But My Own Sweet Time’s alleged literary qualities were instantly forgotten when the author turned out to be Leon Carmen, a white man. Mr. Carmen he claimed that as a white male, he could not get published, so he wrote in the guise of an Aboriginal woman.

Mr. Carmen was, of course, the subject of considerable abuse and indignation. But his fundamental point remained unchallenged. Mr. Carmen understood that the literary establishment fawns over a certifiably PC author (who is rendered PC by race, class affiliation, and/or political position). Therefore, Mr. Carmen simply anointed himself as politically correct by pretending to be a female aborigine. Clearly, the literary establishment approved the race/class/gender of My Own Sweet Time’s supposed author; the book’s actual prose was immaterial. The conflation of an author’s identify with a book’s value is an error of the first order, but it is a politically correct error, so it lives on.

Some PC-certified authors have enormous talent--that point is not in dispute. The point is much larger: today’s exalted authors are certifiably politically correct, and therefore their works appear in bookstores around the world--and in undergraduate and graduate syllabi across the nation. Indeed, if you’d like to conduct an amusing experiment, just contact a university’s humanities departments and inquire about classes that balance the left-liberal spectrum with works by conservative or libertarian authors. The silence will deafen you.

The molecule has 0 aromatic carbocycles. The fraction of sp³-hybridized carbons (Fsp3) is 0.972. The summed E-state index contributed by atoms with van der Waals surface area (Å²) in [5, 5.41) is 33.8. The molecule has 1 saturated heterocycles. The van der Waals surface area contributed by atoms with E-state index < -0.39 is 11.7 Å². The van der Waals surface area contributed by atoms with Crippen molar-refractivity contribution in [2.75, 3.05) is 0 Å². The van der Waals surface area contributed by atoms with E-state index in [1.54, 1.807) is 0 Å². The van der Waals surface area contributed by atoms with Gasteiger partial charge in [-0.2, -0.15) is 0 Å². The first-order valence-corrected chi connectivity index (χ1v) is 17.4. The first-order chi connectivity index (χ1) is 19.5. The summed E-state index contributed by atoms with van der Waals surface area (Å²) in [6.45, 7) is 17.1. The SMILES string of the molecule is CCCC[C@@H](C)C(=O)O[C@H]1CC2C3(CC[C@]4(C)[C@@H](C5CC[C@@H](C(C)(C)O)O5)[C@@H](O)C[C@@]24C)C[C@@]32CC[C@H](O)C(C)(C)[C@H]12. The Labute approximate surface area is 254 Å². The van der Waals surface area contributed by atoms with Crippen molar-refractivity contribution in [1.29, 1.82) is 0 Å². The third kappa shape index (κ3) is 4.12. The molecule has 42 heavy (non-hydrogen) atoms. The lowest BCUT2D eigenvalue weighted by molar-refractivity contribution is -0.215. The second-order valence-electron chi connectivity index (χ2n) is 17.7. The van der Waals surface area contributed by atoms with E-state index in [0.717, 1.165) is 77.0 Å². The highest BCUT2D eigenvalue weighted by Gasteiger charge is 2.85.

The Left’s embrace of authors who “fight the power” hit a zenith in the 1960’s with authors such as Gore Vidal and Norman Mailer. Today’s younger generations of readers know Vidal and Mailer primarily for their political outbursts, not for their novels. That peculiar dynamic continues today with today’s younger PC-certified authors. A look at the political views of prestige authors--both the old guard and the newer generation--is very revealing: